Caring for a loved one with cancer is an act of love and compassion—an act that the majority of the 18 million individuals living with cancer in the United States rely primarily on unpaid family and friend caregivers to provide. Those caregivers rarely have formal training, and many do not have adequate support to navigate the complexities of medical and nursing care. 

In a 2023 survey, 25% of 238 Commission on Cancer–accredited cancer centers in the United States reported that they had no caregiver support programs. The programs that existed were limited in scope and rarely evidence-based, and most simply referred caregivers to national or community organizations for help (see sidebar). The centers identified three main challenges:  

  • Payment or reimbursement for caregiver programs 
  • Established quality metrics or accreditation for caregiver services 
  • Sufficient staff to provide support 

Oncology Nurses’ Role: Advocacy and Leadership 

Oncology nurses can advocate for the adoption of evidence-based cancer caregiver interventions in their cancer centers or take the next step and develop quality improvement projects to integrate caregiver care programs and processes in their institutions. 

Oncology Nurses’ Role: Direct Care 

The National Academies Roundtable on Quality Care for People With Serious Illness, National Cancer Policy Forum, and Forum on Aging, Disability, and Independence hosted a workshop that examined opportunities to better support family caregiving for people with cancer or other serious illnesses. During the workshop, participants cited several suggestions that direct care nurses and other healthcare professionals can act on to help ensure caregivers receive the support they need to care for themselves and their loved ones: 

  • Acknowledge and include caregivers in patient education, including monitoring for and managing symptoms, using nutritional strategies, and responding to emergencies.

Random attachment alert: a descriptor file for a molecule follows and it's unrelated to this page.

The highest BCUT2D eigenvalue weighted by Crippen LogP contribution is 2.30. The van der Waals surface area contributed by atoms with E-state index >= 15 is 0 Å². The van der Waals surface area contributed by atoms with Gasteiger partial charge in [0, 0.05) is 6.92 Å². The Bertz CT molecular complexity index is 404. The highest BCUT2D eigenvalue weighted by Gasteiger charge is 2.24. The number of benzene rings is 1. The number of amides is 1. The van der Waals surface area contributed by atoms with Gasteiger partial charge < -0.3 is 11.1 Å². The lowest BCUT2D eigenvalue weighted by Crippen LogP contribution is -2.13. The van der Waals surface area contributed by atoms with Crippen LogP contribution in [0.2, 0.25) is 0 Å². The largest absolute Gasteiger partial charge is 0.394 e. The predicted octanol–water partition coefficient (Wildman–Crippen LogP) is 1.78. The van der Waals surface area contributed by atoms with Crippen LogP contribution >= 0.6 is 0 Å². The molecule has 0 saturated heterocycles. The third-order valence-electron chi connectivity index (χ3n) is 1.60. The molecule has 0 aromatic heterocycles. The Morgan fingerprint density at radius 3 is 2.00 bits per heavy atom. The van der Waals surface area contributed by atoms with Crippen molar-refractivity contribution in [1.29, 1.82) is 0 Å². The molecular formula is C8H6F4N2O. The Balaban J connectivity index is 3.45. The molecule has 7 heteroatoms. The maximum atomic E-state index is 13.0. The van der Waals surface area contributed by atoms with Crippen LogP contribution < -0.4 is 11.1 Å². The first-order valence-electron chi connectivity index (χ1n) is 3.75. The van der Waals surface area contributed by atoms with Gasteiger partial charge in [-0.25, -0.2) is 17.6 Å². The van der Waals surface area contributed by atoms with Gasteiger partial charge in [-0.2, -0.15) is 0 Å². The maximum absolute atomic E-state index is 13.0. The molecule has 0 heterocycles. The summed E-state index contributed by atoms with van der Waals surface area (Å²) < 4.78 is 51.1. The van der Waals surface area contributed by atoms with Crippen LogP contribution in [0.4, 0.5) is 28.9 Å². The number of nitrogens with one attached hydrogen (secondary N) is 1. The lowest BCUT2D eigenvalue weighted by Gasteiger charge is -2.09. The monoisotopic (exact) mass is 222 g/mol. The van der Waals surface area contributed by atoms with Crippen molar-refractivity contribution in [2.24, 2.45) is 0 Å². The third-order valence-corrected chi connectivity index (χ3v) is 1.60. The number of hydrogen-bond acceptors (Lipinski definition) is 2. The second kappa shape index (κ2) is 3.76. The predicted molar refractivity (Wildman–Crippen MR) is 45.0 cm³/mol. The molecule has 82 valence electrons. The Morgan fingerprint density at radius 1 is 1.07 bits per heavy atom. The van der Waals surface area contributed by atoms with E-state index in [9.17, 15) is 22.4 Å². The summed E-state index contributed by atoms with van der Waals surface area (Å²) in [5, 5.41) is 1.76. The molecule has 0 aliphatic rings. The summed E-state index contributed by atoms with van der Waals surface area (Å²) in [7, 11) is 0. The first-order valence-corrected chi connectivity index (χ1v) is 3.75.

• Ask caregivers directly what they could use to improve their caregiving situation. If they don’t know, offer suggestions such as a shower chair or transfer bench and then direct them to a medical supply store or online resource. 
  • Validate the stress and emotional toll that caring for a loved one with cancer can bring, and direct them to resources for self-care. 
  • Guide caregivers to internal and external resources for financial assistance, respite care, and local support services (see sidebar). Consider holding a caregiver support fair to disseminate the information.  
  • Advocate for evidence-based interventions within the institution and push for policy changes that support the role of caregiving.  
  • Engage in research focused on the caregiver and supported by evidence. 
  • Form a coalition with other departments or hospitals and include a diverse representation of caregivers to identify all needs. 

Cancer caregivers often face a silent struggle that must be addressed on local and national levels. Oncology nurses can empower caregivers by acknowledging them as key partners of the healthcare team, suggesting support resources, and implementing evidence-based caregiver interventions.